What is redundancy in Nigeria?
The Nigerian Labour Act (the Act) describes redundancy as an involuntary and permanent loss of employment caused by an excess of manpower. In other words, redundancy is a unique form of termination of employment by an employer. The Act does not provide a guide as to the events that could lead to termination due to excess manpower. However, factors such as acquisition of a company, restructuring of an existing company, reduction or closure of business operations, or a reduction in production lines due to shortage of materials, or in the age of digitization - a change from manual to automated processes, requiring fewer staff, etc. could be considered as valid grounds for redundancy.
Is redundancy legal in Nigeria?
Yes, redundancy is legal in Nigeria, in that it is recognized by the Act and Nigerian Courts. In the absence of any express provision in the contract of employment, employers are required to follow certain provisions, procedures and requirements outlined in the Act to ensure that the affected employees are treated fairly during the process of redundancy. For employees that do not fall within the scope of the Act i.e., employees other than manual or clerical workers, employers are required to comply with the terms that are mutually agreed by the parties, which may include the adoption of the provisions, procedures and requirements in the Act.
What is the procedure to be followed in carrying out a redundancy in Nigeria?
Employees governed by the Act
In the absence of any express provision in the contract of employment, the following shall apply with respect to employees that are governed by the Act:
- The employer shall inform the trade union or workers' representative concerned of the reasons for and the extent of the anticipated redundancy;
- The principle of "last in, first out" shall be adopted in the discharge of the particular category of workers affected, subject to all factors of relative merit, including skill, ability and reliability; and
- The employer shall use his/her/its best endeavours to negotiate redundancy payments to any discharged workers who are not protected by regulations made under subsection (2) of this section.
Implementing the steps outlined will generally involve (a) notification of the redundancy, including the reasons for its occurrence, any applicable dates etc., to the employee and any trade union(s) he or she may belong to; (b) discussions on any retention requirements of the employer (c) negotiations on the amounts to be paid to employees that will not be retained by the employer, and (d) effecting the agreed payouts. In implementing these steps, the employer must ensure discussions and consultations with the relevant parties transparency, and avoidance of any form of discrimination.
Employees excluded from the scope of the Act
The requirements for redundancy for this category of employees shall be strictly based on the terms that are mutually agreed by the parties, which may include the requirements outlined.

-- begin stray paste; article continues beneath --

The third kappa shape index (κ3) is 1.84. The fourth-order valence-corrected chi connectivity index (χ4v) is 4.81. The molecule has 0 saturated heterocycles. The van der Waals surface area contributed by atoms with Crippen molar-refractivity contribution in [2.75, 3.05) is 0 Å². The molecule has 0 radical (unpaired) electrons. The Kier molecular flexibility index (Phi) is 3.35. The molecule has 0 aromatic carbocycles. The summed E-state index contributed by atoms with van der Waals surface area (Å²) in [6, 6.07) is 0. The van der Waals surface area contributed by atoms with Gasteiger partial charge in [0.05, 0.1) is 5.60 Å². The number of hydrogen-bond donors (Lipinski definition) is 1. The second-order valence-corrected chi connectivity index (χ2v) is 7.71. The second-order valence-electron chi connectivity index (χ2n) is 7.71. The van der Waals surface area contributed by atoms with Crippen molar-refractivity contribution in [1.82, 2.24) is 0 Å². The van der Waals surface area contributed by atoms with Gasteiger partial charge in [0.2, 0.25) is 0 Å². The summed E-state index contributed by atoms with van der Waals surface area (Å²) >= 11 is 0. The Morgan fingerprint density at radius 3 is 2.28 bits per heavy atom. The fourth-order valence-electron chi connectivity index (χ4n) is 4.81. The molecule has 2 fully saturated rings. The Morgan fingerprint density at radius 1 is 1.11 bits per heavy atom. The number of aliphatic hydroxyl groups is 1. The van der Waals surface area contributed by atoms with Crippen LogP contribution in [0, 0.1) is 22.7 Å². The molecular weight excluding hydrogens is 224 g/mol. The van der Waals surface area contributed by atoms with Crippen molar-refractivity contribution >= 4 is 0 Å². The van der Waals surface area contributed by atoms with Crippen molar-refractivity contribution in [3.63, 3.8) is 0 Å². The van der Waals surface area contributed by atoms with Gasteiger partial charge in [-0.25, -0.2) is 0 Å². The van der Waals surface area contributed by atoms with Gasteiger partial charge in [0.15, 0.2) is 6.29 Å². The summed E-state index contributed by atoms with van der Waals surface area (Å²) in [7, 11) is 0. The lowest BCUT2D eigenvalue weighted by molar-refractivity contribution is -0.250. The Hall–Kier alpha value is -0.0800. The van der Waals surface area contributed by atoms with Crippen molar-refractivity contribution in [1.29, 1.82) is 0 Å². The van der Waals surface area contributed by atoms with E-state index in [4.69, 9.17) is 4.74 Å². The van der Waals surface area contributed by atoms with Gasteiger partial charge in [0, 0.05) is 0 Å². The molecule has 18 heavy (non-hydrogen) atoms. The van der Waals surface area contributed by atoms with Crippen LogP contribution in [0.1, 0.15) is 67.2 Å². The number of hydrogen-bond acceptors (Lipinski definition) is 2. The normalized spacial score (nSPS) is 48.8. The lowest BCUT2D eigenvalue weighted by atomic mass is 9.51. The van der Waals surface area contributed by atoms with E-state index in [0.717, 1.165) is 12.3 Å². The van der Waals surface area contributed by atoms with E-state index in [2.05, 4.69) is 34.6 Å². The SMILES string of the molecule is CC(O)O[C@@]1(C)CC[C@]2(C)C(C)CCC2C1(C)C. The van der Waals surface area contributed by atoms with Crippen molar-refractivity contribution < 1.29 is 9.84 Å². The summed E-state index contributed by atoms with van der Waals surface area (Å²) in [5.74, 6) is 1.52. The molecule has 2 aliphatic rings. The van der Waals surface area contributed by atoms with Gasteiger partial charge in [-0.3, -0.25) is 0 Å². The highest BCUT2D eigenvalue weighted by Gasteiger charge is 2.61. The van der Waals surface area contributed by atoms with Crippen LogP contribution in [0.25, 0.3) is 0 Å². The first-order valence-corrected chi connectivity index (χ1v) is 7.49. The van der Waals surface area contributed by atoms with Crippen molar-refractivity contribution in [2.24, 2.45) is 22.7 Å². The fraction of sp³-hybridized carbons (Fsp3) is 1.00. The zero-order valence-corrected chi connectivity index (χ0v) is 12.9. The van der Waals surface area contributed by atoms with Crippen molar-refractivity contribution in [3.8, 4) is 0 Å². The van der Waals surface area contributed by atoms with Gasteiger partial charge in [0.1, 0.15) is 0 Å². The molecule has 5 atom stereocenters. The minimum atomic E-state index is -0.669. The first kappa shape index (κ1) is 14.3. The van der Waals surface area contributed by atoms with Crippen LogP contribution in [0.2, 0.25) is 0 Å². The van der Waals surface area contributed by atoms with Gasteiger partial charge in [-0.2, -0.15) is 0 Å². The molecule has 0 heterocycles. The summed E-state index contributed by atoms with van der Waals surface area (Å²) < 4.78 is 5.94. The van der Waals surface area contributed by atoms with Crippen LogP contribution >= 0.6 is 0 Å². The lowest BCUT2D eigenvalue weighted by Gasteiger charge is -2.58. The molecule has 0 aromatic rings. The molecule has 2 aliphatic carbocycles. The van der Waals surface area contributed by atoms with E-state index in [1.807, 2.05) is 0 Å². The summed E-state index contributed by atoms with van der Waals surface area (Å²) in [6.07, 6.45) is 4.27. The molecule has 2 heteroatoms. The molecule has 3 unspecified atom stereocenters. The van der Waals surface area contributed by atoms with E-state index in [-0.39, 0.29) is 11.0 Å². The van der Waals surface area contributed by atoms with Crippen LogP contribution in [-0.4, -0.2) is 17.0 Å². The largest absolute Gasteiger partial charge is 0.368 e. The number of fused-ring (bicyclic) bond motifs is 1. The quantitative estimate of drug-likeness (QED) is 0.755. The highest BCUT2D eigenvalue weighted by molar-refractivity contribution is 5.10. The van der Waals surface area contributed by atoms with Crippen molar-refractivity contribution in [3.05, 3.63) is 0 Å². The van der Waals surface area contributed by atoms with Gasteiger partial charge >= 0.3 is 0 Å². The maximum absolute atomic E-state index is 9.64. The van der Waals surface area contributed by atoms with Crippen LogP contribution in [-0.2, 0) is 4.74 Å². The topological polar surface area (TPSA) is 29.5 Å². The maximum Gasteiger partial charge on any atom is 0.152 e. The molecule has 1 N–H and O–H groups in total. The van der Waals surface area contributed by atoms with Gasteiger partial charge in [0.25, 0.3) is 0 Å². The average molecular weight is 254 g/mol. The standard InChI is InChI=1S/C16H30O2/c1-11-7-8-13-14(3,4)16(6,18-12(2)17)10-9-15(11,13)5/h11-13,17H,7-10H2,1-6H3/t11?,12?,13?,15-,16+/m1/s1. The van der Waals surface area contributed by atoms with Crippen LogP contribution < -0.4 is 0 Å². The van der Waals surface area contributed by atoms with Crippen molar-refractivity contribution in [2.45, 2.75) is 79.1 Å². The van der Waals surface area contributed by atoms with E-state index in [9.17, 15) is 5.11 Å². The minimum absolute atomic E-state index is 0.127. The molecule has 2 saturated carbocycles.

Are there any guiding principles in the selection process?
Yes. A common principle in the selection process of affected employees is the principle of "last in, first out." This involves selecting employees on the basis of their terms of employment. In other words, those with the shortest length of service will be selected for redundancy first, or scored the highest, while those with a longer service time with their employer will be selected last or scored the lowest. This principle is expected to be applied in the affected job categories subject to relevant factors such as relative merit, including skill, ability and reliability.
The principle of last in, first out, is increasingly being described as old fashioned among the international community. A more progressive approach is for employers to be more flexible in selecting employees to be declared redundant bearing in mind all relevant factors, while utilizing the principle as a tie breaker. That said, the principle remains valid and applicable in Nigeria. Whether Nigeria will gravitate towards the views of the international community remains to be seen.
How long should the notice period be for redundancy in Nigeria?
Generally, the law makes no stipulation as to the period of a redundancy notice. However, best practice requires the process to be concluded within a reasonable time. What amounts to a reasonable time is a question of fact and will naturally depend on the surrounding circumstances. For instance, the number of employees involved could impact on the timeframe for concluding negotiations for redundancy pay outs. The reasons for the redundancy and any peculiar issues arising could impact on the selection process e.g., administrative issues arising from the establishment of a spin off entity to assume responsibilities of an employer towards the employees to be retained. There is also the possibility of grievances arising that could impact on timelines for concluding a redundancy.
Can an employee challenge redundancy in Nigeria?
Yes, an employee can challenge redundancy in Nigeria for a number of reasons including where he or she believes that the agreed procedure was not followed by the employer, or that they were unfairly selected for redundancy or otherwise discriminated against. Such employees could seek redress at the applicable dispute resolution forum such as National Industrial Court of Nigeria, the Industrial Arbitration Panel, etc.
- The Nigerian Labour Act Cap L1 LFN 2004
The content of this article is intended to provide a general guide to the subject matter. Specialist advice should be sought about your specific circumstances.